As creative folk, it’s important that we try and understand what influences us to create the things we do, and why. Ultimately, everything we are and the way we go about living our lives is a result of everything we’ve previously experienced and everything that has happened to us. It stands to reason that the things we create are just manifestations of our own interpretation of reality and the things we have experienced. I think that if you’re looking to make meaningful art and are really trying to achieve something with your art (be it money or fame or acceptance, whatever it may be) then it’s important to look inward and figure yourself out in the process. Even if that means that, at the end of the day, all you’ve found is that you really love chocolate and so you’re going to make some fancy paintings of chocolate. Even something as benign as that has the potential to reach people and to actually say something – if it’s a genuine reflection of you as a person, then it’ll give your audience a way to connect to you personally. And at the end of the day, is that not what we all crave? Genuine human connections that ultimately validate our own existence and make us feel more alive?
This is an ongoing process for pretty much all of us, as we’re constantly changing and evolving. In my case, I write heavy music. Crejuvent is my primary vehicle for this perpetual exploration. I need a project where I’m allowed to be as true to myself as possible as I seem to have a lot of unresolved issues to work through. The result is a project that’s thematically robust, although a bit jarring. It’s somewhat uncomfortable and it can put a lot of people off.
That’s pretty much how I feel all the time.
I can proudly say that the music I make as Crejuvent IS me, as it’s as honest a representation and an exploration I can construct. And the results of me putting the music out there for people resonate with me. I know a lot of respectable musicians that have listened to the music, and their thoughts are pretty much the same: “You’re a great musician, so why make something like this?” And as a result, I don’t get taken very seriously. This is very in-keeping of my subconscious need to self-sabotage any chance I have of happiness and human relationships. I’ve done it with friends, with partners, with people I care about, and I do it in my art as well.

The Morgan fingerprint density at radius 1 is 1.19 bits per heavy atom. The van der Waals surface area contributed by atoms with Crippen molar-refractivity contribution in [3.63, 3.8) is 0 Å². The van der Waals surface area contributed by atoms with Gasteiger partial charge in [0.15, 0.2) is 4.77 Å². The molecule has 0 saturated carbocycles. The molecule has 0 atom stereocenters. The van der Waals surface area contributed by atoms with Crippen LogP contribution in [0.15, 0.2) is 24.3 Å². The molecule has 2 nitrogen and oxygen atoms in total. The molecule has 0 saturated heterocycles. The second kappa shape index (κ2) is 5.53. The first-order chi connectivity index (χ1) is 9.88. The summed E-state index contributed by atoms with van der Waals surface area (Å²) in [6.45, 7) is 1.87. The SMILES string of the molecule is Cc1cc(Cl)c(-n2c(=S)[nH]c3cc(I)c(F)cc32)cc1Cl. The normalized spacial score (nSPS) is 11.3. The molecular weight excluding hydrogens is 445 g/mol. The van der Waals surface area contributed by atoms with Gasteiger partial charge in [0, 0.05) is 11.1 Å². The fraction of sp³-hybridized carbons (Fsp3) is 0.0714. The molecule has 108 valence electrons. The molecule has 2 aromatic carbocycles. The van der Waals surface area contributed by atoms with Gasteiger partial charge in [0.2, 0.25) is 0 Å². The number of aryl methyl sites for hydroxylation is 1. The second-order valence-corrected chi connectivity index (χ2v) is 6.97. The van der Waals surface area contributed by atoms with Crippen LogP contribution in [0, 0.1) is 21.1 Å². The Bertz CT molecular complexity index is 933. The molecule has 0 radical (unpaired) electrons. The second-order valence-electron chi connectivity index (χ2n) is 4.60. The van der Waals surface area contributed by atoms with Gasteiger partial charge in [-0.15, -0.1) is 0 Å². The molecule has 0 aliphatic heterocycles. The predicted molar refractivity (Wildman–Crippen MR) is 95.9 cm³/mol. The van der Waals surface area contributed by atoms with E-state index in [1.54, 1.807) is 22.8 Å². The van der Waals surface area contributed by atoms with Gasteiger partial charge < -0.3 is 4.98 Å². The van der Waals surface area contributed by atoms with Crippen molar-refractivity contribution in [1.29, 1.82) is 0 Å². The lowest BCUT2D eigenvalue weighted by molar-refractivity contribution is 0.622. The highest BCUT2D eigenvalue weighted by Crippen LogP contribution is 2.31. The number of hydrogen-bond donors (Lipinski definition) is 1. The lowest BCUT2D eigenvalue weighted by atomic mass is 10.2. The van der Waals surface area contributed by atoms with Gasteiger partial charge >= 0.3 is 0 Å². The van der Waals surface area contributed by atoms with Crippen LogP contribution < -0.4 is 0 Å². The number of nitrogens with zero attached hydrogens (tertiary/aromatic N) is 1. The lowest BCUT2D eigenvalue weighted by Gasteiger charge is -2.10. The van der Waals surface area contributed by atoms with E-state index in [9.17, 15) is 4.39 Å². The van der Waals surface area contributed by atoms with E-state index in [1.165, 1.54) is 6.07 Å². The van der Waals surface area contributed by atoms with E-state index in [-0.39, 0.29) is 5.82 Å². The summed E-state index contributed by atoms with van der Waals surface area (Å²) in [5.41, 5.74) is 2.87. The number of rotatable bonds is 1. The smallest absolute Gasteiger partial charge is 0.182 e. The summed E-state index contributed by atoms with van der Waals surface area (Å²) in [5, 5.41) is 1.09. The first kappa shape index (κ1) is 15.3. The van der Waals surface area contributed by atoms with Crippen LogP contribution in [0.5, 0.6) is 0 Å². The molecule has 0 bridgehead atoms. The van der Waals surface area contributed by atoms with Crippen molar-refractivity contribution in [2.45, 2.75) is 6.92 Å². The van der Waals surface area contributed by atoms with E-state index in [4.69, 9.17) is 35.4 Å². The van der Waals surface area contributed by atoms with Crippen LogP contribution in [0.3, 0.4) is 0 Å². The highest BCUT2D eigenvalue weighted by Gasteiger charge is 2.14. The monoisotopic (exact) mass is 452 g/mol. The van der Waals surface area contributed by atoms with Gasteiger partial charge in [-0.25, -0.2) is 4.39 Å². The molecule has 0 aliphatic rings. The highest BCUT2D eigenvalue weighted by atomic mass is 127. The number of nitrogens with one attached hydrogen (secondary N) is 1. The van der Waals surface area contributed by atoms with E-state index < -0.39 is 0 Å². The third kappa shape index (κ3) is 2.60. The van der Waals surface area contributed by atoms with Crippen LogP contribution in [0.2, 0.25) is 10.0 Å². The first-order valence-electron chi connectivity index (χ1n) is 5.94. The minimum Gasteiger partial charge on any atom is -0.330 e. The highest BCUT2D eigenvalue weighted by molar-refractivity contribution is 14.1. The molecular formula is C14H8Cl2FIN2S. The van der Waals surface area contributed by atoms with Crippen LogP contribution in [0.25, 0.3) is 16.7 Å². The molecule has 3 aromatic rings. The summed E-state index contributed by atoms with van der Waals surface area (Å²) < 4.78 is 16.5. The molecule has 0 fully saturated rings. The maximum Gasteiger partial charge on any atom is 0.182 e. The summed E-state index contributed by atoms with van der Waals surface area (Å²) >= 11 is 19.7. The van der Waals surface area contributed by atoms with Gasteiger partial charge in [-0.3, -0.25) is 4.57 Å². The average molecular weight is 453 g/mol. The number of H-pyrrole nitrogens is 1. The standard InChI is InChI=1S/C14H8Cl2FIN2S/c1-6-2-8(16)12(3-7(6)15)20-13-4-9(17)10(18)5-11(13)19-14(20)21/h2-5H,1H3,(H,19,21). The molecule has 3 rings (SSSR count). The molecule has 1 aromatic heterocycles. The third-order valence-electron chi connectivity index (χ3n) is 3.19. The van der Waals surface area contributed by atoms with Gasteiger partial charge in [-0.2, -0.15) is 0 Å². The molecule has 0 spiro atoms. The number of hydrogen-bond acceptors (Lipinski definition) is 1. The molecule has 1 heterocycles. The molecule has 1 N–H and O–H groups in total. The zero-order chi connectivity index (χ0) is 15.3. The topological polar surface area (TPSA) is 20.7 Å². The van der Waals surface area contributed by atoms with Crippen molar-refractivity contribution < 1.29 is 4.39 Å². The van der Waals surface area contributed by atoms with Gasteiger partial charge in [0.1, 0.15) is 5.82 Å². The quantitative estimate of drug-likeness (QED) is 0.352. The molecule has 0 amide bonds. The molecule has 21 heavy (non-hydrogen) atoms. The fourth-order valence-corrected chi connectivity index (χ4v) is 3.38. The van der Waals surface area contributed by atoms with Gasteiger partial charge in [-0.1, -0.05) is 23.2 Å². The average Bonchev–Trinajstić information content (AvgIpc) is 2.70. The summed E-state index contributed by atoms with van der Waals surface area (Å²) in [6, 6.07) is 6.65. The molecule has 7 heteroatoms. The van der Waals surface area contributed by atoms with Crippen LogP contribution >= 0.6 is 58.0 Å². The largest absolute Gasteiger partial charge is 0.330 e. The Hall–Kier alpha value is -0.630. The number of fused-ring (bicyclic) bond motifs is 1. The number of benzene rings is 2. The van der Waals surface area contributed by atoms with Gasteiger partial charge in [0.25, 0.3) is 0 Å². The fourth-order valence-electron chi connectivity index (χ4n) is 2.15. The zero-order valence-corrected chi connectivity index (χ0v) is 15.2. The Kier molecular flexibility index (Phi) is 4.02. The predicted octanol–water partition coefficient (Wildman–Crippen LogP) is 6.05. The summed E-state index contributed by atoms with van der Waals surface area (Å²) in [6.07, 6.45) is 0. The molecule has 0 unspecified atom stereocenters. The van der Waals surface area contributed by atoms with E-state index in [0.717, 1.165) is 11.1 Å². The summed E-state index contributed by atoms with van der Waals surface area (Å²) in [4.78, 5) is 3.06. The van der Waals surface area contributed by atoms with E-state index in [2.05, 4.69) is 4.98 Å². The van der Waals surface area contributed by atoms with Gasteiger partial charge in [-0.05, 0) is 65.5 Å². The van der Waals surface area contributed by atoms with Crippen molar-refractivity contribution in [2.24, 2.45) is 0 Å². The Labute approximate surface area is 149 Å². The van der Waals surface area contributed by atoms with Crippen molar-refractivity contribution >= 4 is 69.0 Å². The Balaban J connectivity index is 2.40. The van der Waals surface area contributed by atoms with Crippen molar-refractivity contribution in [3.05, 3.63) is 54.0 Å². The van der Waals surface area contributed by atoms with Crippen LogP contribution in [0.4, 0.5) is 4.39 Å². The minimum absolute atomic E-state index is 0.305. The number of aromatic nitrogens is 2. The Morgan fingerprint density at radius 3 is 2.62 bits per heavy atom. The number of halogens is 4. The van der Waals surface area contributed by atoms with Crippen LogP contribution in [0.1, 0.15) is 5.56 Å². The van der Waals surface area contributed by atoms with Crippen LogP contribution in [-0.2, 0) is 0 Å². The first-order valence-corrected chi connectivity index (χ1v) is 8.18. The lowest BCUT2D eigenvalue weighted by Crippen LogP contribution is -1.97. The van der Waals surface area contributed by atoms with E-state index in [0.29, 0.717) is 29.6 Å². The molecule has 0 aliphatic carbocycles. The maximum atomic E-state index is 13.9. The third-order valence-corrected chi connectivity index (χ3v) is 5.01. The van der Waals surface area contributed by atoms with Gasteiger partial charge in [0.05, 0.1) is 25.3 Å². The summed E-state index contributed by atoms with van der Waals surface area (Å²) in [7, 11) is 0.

Not out of choice, mind you. It’s just an unfortunate side effect of living with a mental illness. But in saying that, it sounds like I’m trying to skirt away from any responsibilities for my actions, and just being like “ah well, that’s just life”.
But that’s not entirely the case. I’m saying that and trying to admit that to myself as a means to improve. The first step in getting better is realising there’s a problem to begin with. And I hope that I can work through whatever issues I may have by writing angry music about it.
If you’ve listened to my music at all, or followed me on social media or whatever, you’ll notice there’s also a sense of irony and humour to what I do. That’s mostly there as a safety net. I HAVE to laugh at myself and at my issues somewhat, because the alternative would be succumbing to it and letting it take over.
The point is this: if you’re a creative person in some capacity or you’re trying to create something good and pure, then don’t compromise. As good or nasty (such as in my particular case) as the truth may be, you will only be lying to yourself and consequently to your audience by compromising. When creating, you have to surrender to yourself.